Soccer Color Commentator Seattle Sounders and ESPN
“The Soccer Career of Kasey Keller”
Scribe: Colleen Turner Introduced by: Wendi Fischer
IN THIS ISSUE
Kasey Keller’s Globetrotting Career as a Soccer Player- Kara Cox: Rotary Youth Exchange Short-Term Exchange Student – Host Families Wanted -Rotating the Wheels
Kasey Keller gave us a fascinating presentation on his globetrotting career as a soccer player. As a young man, Kasey was very athletic and played many sports so his father couldn’t understand why he was giving up all other sports to play soccer when there was no professional soccer league in the United States at the time. Kasey wasn’t particularly concerned because he was intending to play in England, a rather ambitious goal. It was a big deal when he became the first American to play in England on a US passport in 1992 after a very long and arduous process to get a work permit.
Of all the 92 professional soccer teams in England, Kasey played for Millwall, located in a very rough area in Southeast London. His coach at the University of Portland told him that “they kill people there.” According to Kasey, there were not only 18 years kids engaging in hooliganism but 18 year old kids with their fathers. Kasey played 202 games for Millwall, which included four championship seasons.
For the next three years, Kasey played for Leicester City, where he established himself as a premier soccer player.
From there, he went to Spain to play for Rayo Vallecano, a team owned by José María Ruiz-Mateos, who Kasey called “a real character.” Ruiz-Mateos was a very wealthy man whose net worth was estimated to be between 6-10% of Spain’s GNP. When Ruiz-Mateos was arrested for tax evasion, government authorities found $18 million in a walk-in safe in his home. Kasey played for Rayo Vallecano for two seasons.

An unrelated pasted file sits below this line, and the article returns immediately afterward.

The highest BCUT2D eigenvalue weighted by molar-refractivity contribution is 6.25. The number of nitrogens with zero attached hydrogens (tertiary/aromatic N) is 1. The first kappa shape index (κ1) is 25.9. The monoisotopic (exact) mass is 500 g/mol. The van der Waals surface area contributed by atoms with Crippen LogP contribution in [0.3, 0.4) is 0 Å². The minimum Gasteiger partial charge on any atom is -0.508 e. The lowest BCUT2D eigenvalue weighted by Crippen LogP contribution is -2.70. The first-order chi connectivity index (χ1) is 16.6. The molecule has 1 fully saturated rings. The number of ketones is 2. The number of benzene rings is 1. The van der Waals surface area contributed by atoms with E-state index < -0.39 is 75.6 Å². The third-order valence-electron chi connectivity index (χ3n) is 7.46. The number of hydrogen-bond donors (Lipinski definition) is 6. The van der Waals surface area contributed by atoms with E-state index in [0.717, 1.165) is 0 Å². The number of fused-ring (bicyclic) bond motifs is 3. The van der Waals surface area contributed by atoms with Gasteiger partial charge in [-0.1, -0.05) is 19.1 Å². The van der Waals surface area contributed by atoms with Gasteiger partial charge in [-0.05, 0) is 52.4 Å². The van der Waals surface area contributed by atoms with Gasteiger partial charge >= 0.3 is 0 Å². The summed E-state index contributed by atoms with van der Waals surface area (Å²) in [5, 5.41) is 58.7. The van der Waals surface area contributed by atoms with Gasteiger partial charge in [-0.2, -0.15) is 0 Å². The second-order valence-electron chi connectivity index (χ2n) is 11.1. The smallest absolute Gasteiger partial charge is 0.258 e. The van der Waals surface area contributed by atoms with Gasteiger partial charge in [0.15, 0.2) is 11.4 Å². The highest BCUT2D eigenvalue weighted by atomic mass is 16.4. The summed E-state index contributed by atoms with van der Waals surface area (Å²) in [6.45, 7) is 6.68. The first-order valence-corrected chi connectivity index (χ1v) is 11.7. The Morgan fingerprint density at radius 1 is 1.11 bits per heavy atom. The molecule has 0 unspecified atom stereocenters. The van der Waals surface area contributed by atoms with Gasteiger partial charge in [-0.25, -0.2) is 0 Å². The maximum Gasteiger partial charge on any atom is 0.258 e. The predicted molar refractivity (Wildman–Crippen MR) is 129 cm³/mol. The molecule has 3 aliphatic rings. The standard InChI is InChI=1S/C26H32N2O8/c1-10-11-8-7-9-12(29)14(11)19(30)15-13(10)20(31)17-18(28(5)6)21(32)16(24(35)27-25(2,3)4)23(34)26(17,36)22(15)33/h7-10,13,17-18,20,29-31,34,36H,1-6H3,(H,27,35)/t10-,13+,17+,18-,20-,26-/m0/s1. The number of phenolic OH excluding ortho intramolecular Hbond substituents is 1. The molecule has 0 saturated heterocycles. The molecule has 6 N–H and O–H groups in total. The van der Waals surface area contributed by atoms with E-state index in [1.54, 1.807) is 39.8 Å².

After Spain, Kasey had to make a decision about whether to go back to London or go to Istanbul. When he arrived in Istanbul, there were 150 photographers and 60 TV cameras waiting for him and it was a big ego trip for him. At the end of the day in Istanbul, he announced he was going back to London, where he played for Tottenham.
In 2005, Kasey went to Germany and joined Borussia Mönchengladbach, where he played for 2 1/2 seasons and prepared for the 2006 World Cup. While in Germany, Kasey lived in a small castle. In 2007, he returned to London to play for Fulham but injured his arm and was out for four months. His wife particularly liked this stint in London because the owner of the team, Mohamed al-Fayed, was also the owner of Harrods and Kasey’s family received a 33% discount when they shopped there.
After years of living abroad, Kasey returned to the United States where his kids could attend the same school for more than a year. He signed with the Seattle Sounders and played with them for three years until he retired in 2011. He has successfully transformed himself from a player to a broadcaster and his kids recently graduated from Mercer Island High School.
Wendi Fischer called the meeting to order at 7:30am.
John Cherry gave the invocation and pledge and our newest member, Alex Chehab, introduced visiting Rotarians and guests.
Kara Cox – Rotary Youth Exchange Short-Term Exchange Student